Cyber budgets flying high for transport & aviation

posted on 3rd November 2022 by Eddie Saunders

Organisations in the transport and aviation sector take almost two months to detect a cyber attack, according to new research from UK cyber security services firm, Bridewell.

The research, which surveyed UK cyber security decision-makers across the UK’s critical national infrastructure (CNI), reveals that the transport sector is lagging behind communications, utilities, finance, and government in the timely detection of security breaches. Respondents in the sector said that it takes their organisation an average of 51 days to detect a cyber attack on the business, with almost a third (30%) claiming it takes between 61 and 90 days.

This comes despite rising investment in cyber security, with 82% of transport and aviation organisations increasing their cyber budgets over the past 12 months. On average, operators are now spending 40% of their IT budget on cyber security, and investment is predicted to rise by a further 36% in the year ahead.

Even with significantly increased budgets, many organisations are struggling with the volume, sophistication, and detection of cyber threats. Over three-quarters (77%) of decision-makers in the sector say that the number of successful attacks has increased over the past year, while the same number claim it has become harder to detect and respond to threats. Furthermore, 71% admit to still struggling to understand how and why a breach occurred. This suggests that cyber security investment is not currently being directed towards the right areas, which ultimately leads to slow detection and response times.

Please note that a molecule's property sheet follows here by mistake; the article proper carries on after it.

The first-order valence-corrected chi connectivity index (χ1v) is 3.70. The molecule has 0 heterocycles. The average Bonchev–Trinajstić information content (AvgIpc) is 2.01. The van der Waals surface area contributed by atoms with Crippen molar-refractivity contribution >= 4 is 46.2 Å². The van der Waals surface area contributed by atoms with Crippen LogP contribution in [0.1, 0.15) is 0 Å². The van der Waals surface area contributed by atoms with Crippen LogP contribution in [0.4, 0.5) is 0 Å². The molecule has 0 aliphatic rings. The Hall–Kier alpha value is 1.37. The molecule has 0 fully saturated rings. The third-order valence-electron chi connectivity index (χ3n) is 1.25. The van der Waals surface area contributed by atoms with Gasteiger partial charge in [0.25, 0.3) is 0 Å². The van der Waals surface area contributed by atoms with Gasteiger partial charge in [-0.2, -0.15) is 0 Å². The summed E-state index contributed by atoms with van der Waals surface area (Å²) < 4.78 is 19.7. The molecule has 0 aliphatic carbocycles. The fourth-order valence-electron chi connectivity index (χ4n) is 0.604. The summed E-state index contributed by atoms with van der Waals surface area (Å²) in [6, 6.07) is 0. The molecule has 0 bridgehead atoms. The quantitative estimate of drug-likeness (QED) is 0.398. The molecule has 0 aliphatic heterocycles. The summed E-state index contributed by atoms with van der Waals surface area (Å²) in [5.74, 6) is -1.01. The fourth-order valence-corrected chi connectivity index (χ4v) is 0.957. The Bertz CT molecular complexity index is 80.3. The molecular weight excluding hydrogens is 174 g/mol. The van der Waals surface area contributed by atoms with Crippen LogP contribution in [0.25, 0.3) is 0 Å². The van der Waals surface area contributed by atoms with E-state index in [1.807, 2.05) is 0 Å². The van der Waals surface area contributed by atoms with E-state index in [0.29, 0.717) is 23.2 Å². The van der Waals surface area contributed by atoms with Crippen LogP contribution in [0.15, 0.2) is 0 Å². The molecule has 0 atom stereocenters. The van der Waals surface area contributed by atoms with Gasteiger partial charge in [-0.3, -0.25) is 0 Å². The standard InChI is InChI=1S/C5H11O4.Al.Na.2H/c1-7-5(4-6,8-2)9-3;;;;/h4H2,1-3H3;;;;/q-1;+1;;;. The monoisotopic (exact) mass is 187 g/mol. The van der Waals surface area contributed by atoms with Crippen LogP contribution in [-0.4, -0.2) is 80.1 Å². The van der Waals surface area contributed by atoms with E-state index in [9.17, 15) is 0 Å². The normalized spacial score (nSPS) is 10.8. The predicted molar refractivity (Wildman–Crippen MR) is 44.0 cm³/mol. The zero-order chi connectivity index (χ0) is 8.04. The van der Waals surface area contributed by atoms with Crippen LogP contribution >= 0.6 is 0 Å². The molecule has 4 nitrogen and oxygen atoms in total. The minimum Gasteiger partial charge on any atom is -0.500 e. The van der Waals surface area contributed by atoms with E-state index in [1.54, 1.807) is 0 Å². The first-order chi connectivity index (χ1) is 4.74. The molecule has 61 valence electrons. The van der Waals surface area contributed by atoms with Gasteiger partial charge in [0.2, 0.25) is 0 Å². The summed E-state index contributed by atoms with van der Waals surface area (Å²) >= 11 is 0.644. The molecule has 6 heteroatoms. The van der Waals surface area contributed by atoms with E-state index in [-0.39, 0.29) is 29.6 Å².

Poor cyber security investment choices could also be causing problems with visibility.  The research found 86% of transport and aviation cyber leaders say they don’t have sufficient visibility across the IT/OT boundary and 8 in 10 do not have sufficient visibility over all end user, networks, and systems.

Martin Riley, Director of Managed Security Services at Bridewell, comments: “It only takes minutes for a cyber attack to inflict severe harm on critical systems, so the transport and aviation sector must prioritise finding new ways of detecting and responding to threats as soon as they occur.

“As cyber security budgets rise to meet escalating threats, organisations should seize the opportunity to implement proactive security approaches, such as cyber threat intelligence and detection and response, to ensure they have the crucial speed and visibility to identify and shut down attacks before they cause substantial damage.”

Currently, only 29% of transport and aviation cyber decision-makers say they have a managed detection and response (MDR) solution in place, and just a fifth (20%) have implemented extended detection and response (XDR) to enable detection and response capabilities across network, web and email, cloud, endpoint and most crucially, identity.

To learn more, download the full report ‘Cyber Security in UK Critical National Infrastructure 2022: Part 2’ here.